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CvT: Using Semiconductors to Prevent Semi-Conductive US-China Relations

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As the first term of Trump’s presidency comes to a close, the administration is turning to the regulation of next-generation technologies to maintain its rivalry with China post-departure. Particularly worrying to the administration is China’s Made in China 2025 plan, which is designed to rapidly expand the nation’s high-tech sectors and develop an advanced manufacturing base.

The Trump Administration views the strategy as a key piece in China’s long-term plan to replace the US on the global stage, representing a distinct threat to American national security. In response, the administration has drafted countermeasures that focus on starving the plan by cutting off supplies to the main Chinese telecommunication companies, Huawei and ZTE, through the Chinese technology supply company, Semiconductor Manufacturing International Corp (SMIC).

Chinese telecoms: the major players & Western response

Huawei and ZTE are two Chinese telecommunication companies well positioned to sell their next-generation telecommunication equipment internationally. For Beijing, the benefits in these companies securing contracts is akin to providing China similar strategic advantages as the United States gained when it developed the internet.

To secure these advantages, Beijing has committed to providing economic assistance that allows these companies to offer market pricing substantially lower than their Western competitors, while still boasting high-quality western technological components. However, while Huawei’s prices are cheaper, the company is still dependent on Western manufacturers for high precision semiconductors and computer chips, which exposes them—and Beijing by extension—to sudden supply change risks.

Aware of the leverage this provides to Western rivals, particularly the US as the majority producer of the world’s semiconductors, Xi Jinping has recently called for economic independence and self-sufficiency in his dual-circulation strategy, which would see Chinese producers develop the capabilities to supply domestic market needs in strategic industries.

The US response to Huawei and China’s other 5G inroads

Given the political and economic support that the company receives from central sources, the Trump Administration has been concerned that Huawei’s connections to the government and People’s Liberation Army’s (PLA) will open channels for state-sanctioned surveillance within the informational flow of next-generation technologies. These backdoors, coupled with Huawei’s operational potential for significant global market share, could thus present a sizable threat to any nation at odds with Beijing.

As virtually all countries will need 5G infrastructure to carry the data required for next-generation technologies, the governance structure behind data handling and process flows are also of extreme significance – and thus far lag behind technological development. In response, the United States introduced the Clean Network Initiative, a set of standards designed to counter digital authoritarianism and maintain Western standards in data protection, privacy, and ‘principled collaboration’ in telecommunications. Currently, 50 countries have subscribed to the initiative; however, only the United States, Australia, India, Taiwan, and the United Kingdom have taken the more extreme step of outright banning Huawei equipment from their networks.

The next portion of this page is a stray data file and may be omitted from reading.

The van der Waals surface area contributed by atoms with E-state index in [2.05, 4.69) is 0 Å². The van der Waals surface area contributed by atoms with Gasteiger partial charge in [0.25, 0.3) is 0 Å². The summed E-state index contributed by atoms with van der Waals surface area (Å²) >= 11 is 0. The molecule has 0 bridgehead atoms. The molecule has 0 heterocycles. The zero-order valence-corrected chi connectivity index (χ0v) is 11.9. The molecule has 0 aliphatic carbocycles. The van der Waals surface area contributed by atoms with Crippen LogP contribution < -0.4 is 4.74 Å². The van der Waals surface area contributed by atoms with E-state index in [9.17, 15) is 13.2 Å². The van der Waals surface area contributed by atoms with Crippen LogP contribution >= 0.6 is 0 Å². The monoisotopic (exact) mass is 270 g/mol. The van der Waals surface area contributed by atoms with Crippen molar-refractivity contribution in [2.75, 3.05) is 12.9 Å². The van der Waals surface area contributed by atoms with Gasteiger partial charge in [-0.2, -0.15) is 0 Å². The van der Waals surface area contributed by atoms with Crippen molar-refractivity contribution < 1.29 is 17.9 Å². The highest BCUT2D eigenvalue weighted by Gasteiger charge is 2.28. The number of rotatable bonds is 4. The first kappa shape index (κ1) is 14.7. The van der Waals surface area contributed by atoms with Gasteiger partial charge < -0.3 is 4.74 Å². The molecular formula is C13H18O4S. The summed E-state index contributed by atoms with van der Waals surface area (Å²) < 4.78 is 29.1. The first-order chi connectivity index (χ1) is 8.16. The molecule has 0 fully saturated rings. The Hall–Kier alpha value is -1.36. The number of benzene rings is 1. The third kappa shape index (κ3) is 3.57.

Future proofing the Trump Administration’s advances

As its runway for legislative action comes to an end, the Trump Administration has been acting on its long-term perception of China as a threat to national security. In September 2020, the Department of Commerce (DOC) began requiring a license to sell technology to the SMIC. In another blow to the company behind China’s main push for domestically produced semiconductors, the Department of Defense recently designated SMIC on its list of “Communist Chinese Military Companies.” Inclusion on the list implies ties with the PLA and provides the rationale for the DOC’s Bureau of Industry and Security to list the entity on the Export Administration Regulations (EAR), which then places the organization on a no-export list. This act marks a significant development for a hawkish Trump Administration since removal from the list would require greater political clout by future administrations.

Biden’s national security team views it as unrealistic to exclude billions of Huawei users from global communications networks. The Trump Administration is turning to regulation because it takes a longer time to overturn. In this case, as the EAR regulatory process requires unanimous approval across departments to initiate the appeal process, the Biden Administration will be unable to immediately lift them in return for Chinese cooperation on areas of potential common interest, such as climate change – marking a win for Trump and his administration’s confrontational stance on US-China relations.

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